Women join protests against the recent xenophobic attacks at the People's March Against Xenophobia held in Johannesburg on 23 April 2015. (Samson Ogunyemi / Jesuit Refugee Service)
(Johannesburg) July 6, 2015 — In seeking to understand what caused the xenophobic violence that made headlines in the first half of 2015, many look to the socio-economic conditions in South Africa. High levels of unemployment, massively disproportionate inequality and a frustration with stifled service delivery have been pinned as factors that frustrate many South Africans and drives them to commit acts of violence against some of the most vulnerable: foreign nationals.
Another factor driving xenophobia, however, as unkind as it sounds, is ignorance. Working with refugees and asylum seekers, the Jesuit Refugee Service is well-placed to understand global migration is not solely motivated by a search for improved economic opportunity, but by conflict.
However, many people, especially the perpetrators of the recent xenophobic violence, do not understand the plight of those who seek refuge within their borders. In pushing forward, part of our mission is to share our knowledge, helping create social cohesion based on understanding, which is so desperately needed.
The stories of two Somali gentlemen, Ali-Ismail Qamar and Mohammed Ali, are but a small sample of a broader narrative. Their testimony – as that of others – not only elicits our empathy, but gives a close insight into why people flee their homes to start from scratch elsewhere.
Qamar came to South Africa in 2002. He, like so many other Somali people, escaped the perpetual conflict that has riddled Somalia since 1986.
"The central government of Somalia controls an area in Mogadishu that's not even as large as Johannesburg's central business district. If you go beyond the outskirts of this small area, it is all controlled by clan militia," Qamar says of the situation in Somalia.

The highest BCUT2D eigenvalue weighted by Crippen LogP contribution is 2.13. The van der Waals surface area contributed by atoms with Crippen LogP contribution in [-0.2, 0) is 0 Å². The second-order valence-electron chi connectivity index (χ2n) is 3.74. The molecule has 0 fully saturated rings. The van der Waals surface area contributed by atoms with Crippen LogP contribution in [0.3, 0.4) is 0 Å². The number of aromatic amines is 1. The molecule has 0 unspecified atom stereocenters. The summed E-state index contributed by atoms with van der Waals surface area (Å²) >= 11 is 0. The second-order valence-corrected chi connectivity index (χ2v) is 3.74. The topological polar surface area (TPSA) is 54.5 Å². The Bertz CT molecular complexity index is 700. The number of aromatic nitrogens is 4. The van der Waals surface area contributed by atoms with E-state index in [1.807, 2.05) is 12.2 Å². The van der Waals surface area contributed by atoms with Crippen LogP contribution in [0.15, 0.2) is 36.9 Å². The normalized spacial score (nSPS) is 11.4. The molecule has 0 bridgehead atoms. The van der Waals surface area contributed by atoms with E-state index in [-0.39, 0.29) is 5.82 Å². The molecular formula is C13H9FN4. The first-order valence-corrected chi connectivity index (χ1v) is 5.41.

"The conflict started amongst tribes and is now amongst clans within those tribes," explains Ali. Making an analogy to the ethnic groups in South Africa, he continues, "within the Zulu [South African] tribe there are clans too. Imagine if those clans were fighting each other. Imagine if within those clans fights arose and those conflicts led to splits with new leaders emerging, each organising his own militia to fight. That is what is going on in Somalia."
"As the militia advance, they will come in and live in your house and tell you to leave. If you don't, they will kill you and your family," explains Qamar. For this reason, Qamar left his home in Mogadishu when militia invaded and seized his plot. He fled to save his life and found refuge in South Africa. Ali came to South Africa in 2009. He too speaks of the inter-clan conflict and tribalism he escaped in Somalia.
"The only news you see about Somalia is al-Shabaab. Al-Shabaab is only a new militia group, but Somalia has been in a continuous state of civil war for a very long time with tribal and clan militia."
In a Johannesburg suburb called Denver, the two ran a small shop on Plaaitjies Street. Through one of its livelihood programmes, JRS South Africa provided them with a small amount of goods as inventory to start their business. Their business opened in July 2014, and within a month they were able to triple their inventory. With the assistance of a group investment plan, they expanded their business.